Visiting the hospice has been a real boost for me and although I’m not the greatest get up and go kind of guy, its important for me to have things in place, so the more hurdles I haver to over come the less likely I will be in going out to avail of these vital services. I will also tell the hospice staff that I will be there and unless something more urgent crops up I will be there because if I say I’ll come I will come, its in my makeup. And I have friends who I can call on also. If I don’t make this commitment then I’m likely to just stay in bed. ‘The longest journey starts with that single step’ and that’s never truer then when when applied to a chronic long term condition. This is so true as it can take me up to 3 hours to get ready as I need to rest regularly following the slightest effort… such as putting my shirt on, I will then need to sit down and rest for a while, the same with my trousers and so on. And then once I’m ready I then need to sit for 30 minutes of so and do nothing just to rest before I leave in the car to head off.
I really have to think more even about the house as I’ll go straight up the stairs without thinking. When I get to the top. I’m gasping for breath as I’m not getting enough air. This is how things can go wrong very quickly and it’s learning to do things differently so that I don’t get myself into these situations in the first place.
It’s like climbing Everest, I imagine as when I hear films from those who have climbed how they experience the feeling of not being able to get enough air into their lungs, and the huge effort required just to put 1 foot in front of the other. They could so easily be describing my regular excursions to my bathroom! This is what IPF can feel like when you have been living with it for a number of years, as I have been.
It was as if I’d become a member of an elite select group that was spoken of in hushed tones and secrecy, the ‘ILD Society’. In September 2013 I was diagnosed with the illness and my wife and I left the hospital benumbed and devastated. While we’re all unique the emotions we experience after diagnosis follow a similar pattern and have been well documented. Nearly a year passed and I hadn’t heard anything from the hospital, so I decided to contact them about a further appointment. If I hadn’t would they have forgotten about me, let nature take its course perhaps? During this period I did the usual internet searches regarding the condition and rather than the morbidity of most information I found quite a different outlook, shown by certain pulmonologists in The States. A pro active positive one, non flattering, yet optimistic. I wondered what was happening here, it seemed stuck in the dark ages.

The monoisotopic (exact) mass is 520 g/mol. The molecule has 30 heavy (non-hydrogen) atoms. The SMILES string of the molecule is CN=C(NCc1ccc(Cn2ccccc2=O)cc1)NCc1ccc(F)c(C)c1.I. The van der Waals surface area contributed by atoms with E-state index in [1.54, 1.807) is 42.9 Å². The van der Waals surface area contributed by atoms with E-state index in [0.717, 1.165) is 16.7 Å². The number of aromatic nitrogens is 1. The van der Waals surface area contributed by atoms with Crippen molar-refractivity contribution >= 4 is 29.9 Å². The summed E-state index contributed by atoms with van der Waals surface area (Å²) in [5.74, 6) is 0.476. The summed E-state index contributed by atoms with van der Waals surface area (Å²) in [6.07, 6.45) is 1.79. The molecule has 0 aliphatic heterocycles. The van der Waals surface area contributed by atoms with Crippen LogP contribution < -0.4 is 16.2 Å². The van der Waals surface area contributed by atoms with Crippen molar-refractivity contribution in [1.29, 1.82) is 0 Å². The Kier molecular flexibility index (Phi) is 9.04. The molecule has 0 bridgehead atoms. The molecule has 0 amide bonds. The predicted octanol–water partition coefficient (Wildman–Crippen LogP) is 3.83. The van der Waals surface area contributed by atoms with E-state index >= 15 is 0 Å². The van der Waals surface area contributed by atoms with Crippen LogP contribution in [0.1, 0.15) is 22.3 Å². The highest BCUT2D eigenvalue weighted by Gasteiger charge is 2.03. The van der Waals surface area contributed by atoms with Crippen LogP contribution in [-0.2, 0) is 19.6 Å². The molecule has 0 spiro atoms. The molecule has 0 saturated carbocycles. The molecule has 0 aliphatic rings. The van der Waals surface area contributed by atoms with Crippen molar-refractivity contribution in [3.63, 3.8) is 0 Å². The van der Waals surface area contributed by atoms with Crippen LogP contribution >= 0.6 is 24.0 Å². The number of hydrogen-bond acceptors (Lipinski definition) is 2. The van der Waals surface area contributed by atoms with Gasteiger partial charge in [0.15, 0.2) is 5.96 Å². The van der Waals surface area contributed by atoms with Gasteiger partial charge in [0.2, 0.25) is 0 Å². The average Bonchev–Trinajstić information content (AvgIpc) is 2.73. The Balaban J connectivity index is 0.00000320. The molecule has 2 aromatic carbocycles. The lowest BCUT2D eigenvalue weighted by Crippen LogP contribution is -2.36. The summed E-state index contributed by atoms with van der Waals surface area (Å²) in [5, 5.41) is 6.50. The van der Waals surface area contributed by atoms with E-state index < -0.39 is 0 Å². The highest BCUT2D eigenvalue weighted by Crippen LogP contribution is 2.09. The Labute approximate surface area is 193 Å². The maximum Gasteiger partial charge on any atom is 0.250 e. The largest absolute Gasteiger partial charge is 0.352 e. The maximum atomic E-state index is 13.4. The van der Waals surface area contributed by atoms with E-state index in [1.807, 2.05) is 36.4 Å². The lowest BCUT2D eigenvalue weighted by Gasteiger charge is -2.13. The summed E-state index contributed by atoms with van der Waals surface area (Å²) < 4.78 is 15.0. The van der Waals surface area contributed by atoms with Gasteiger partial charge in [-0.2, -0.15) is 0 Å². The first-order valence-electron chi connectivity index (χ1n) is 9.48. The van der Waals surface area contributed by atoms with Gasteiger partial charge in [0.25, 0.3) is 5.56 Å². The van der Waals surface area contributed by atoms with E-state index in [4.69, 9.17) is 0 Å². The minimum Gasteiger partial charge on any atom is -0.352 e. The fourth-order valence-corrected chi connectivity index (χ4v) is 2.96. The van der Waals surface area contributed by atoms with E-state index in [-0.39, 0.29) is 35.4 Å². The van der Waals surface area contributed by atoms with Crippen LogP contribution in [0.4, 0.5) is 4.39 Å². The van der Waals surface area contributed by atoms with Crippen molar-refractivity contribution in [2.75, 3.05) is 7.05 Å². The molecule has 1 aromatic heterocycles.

After my second appointment a year later things began to change, from ‘nothing we can do’ to something, from an acceptance to a defiance, from placid to active. New drugs and treatments became available, more research, more awareness and optimism. This ‘secret’ and select group of patients were now nearly mainstream, though still the Cinderella of respiratory ailments.
In Tooting, South West London, St. Georges Hospital set up an eight week, 16 sessions Pulmonary Rehabilitation (PR) research programme specifically aimed at patients with ILD. Its purpose to determine if ILD patients responded better to specific forms of PR. Preliminary results were presented at the American Thoracic Society (ATS) conference in 2016. Interim research outcomes proved beneficial to those patients who attended regularly. I took part in the study and from this positive step we formed a support group which first met in September 2016. From the outset the group intention has been to help all ILD patients and their carers by providing advice from visiting professionals and clinical specialists, by networking and providing information on new developments and some much welcomed chat and banter over tea and biscuits! Through this support group one began to realise the immensity of our challenges and how our rare chronic illness is perhaps not so rare!
The variety and manifestations of ILD, the numerous ways patients manage themselves, the different types of life-style and locations, all these factors personalise our condition. In my daily struggle for survival this knowledge has given me a resolute compassion which, perhaps, only those with chronic illness’s can appreciate. What works for one person might not work for others. As we have no answers, only examples, our elite community needs to hear them and find patterns that may lead to better treatments and hopefully a cure.
Since that dreadful day of diagnosis I’ve learnt much which I try to apply to my life, not always successfully. How to live as best we can seems the priority. We can’t tame the beast but we better learn how to ride it. Quality of life over quantity and working within one’s parameters. Setting targets for yourself (great way to exercise the brain cells) and adjusting to the varying stages of the illness. Being alone in your intimate endeavours while emotionally together with others. It might take double the time to do certain tasks, one might cough and splutter when heavily exerting oneself, but having a go means one is still in the saddle. Our body tells us things that the medical profession are only beginning to fathom. By being pro active, no matter at what level,we can contribute to our own well-fare and the advancement of care. Our experiences and choices, no matter how arduous or traumatic, how long or short, are no longer insignificant. We’re all pioneers whether we like it or not, we owe it to those gone before us, to ourselves and those to come. ILD progression is stealthy and mute, we patients must give it a voice then silence it forever.